TOKYO -- Now that he’s had success on one of tennis’s biggest stages, Japan’s Kei Nishikori is determined to take his game to the next level.
Last month, Nishikori became the first Japanese man to reach the quarterfinals of the Australian Open since the Open Era began in 1968 with a five-set victory over former finalist and sixth-ranked Jo-Wilfried Tsonga of France in the fourth round.
The 22-year-old lost to No. 4-ranked Andy Murray in straight sets in the quarterfinals but said his success in Melbourne has given him the confidence to take on the world’s top players.
“I was aiming to reach the quarterfinals and to beat a top-10 player in a major tournament like the Australian Open gives you a lot of confidence,” Nishikori told The Associated Press on Monday.
Nishikori also matched the best Grand Slam performance by a Japanese male in the Open Era -- Shuzo Matsuoka’s run to the quarterfinals of Wimbledon in 1995. His quarterfinals finish took him to a career-high 20th in the world rankings.
Nishikori moved to the United States at the age of 14 and attended the Nick Bollettieri Academy in Bradenton. It was a bold move considering he didn’t speak a word of English, but one that paid off.
At the age of 18, he won at Delray Beach to became the youngest man to win an ATP title since Lleyton Hewitt captured his first in 1998 at 16.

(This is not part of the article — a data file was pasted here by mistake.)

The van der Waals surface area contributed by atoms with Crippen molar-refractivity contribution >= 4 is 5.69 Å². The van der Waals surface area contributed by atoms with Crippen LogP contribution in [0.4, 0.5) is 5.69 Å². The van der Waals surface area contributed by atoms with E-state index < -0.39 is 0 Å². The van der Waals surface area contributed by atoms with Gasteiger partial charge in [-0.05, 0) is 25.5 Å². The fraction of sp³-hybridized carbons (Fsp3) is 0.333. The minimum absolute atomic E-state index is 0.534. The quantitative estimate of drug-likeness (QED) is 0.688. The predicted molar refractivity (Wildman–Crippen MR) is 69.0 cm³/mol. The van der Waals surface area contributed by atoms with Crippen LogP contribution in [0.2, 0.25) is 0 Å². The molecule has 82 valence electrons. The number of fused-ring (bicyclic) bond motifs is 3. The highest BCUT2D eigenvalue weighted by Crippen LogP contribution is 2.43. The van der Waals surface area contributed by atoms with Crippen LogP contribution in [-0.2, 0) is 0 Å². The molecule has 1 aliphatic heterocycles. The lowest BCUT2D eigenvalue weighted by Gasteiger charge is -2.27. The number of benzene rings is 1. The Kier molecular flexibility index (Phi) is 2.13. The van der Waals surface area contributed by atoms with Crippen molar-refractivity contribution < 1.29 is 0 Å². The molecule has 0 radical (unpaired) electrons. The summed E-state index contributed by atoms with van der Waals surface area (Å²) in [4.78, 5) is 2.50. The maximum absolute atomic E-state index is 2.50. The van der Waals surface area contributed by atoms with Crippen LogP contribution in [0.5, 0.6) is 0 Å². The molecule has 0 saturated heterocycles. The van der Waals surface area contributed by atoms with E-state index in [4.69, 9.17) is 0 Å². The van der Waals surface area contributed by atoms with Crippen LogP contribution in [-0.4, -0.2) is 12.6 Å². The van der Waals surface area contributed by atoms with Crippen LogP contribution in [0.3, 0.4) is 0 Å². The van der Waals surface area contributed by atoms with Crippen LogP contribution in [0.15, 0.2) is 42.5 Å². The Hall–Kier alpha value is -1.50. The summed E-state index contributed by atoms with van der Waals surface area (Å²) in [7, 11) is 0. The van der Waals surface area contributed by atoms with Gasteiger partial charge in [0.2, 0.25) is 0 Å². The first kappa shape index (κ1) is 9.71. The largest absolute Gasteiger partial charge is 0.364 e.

“Moving to the United States allowed me to play against a lot of different players,” Nishikori said. “I was able to get stronger as a player and felt that the world wasn’t as far away as I thought.”
After hiring Brad Gilbert as one of his coaches at the end of 2010, Nishikori finished last season with a flourish. He reached his first Masters semifinal at Shanghai and finally broke Matsuoka’s mark, rocketing all the way up the rankings to No. 24 after upsetting world No. 1 Novak Djokovic to reach the final of the Swiss Indoors.
“I had a hard time believing I was able to beat a player like Djokovic,” Nishikori admitted. “He was having an incredible year and beating the world’s No. 1 player proved to me that I was getting better. It was definitely a result that helped me to do well in Australia.”
Nicknamed “Air K” because of the jump he takes to give his forehand a little extra power, the 5-foot-10 Nishikori said the move was designed to make up for a lack of height. “I don’t remember when I started that but it was when I was very young. I knew I wasn’t that tall and this was one of the ways I tried to compensate for that.”
Nishikori was given a quick reminder how tough tennis can be when he lost to big-serving Ivo Karlovic in the Davis Cup World Group series on Friday.
Croatia went on to beat Japan 3-2 and Nishikori, who won his reverse singles match on Sunday, blamed himself for the loss.
The 6-8 Karlovic is 43rd in the rankings but his powerful serve allowed him to record 18 aces in his 6-4, 6-4, 6-3 win over Japan’s top player.
“I’ve never played a guy like him before,” Nishikori said. “Fortunately, there aren’t too many like him on the tour and next time I meet a guy like that I just have to try to stick to my style of play.”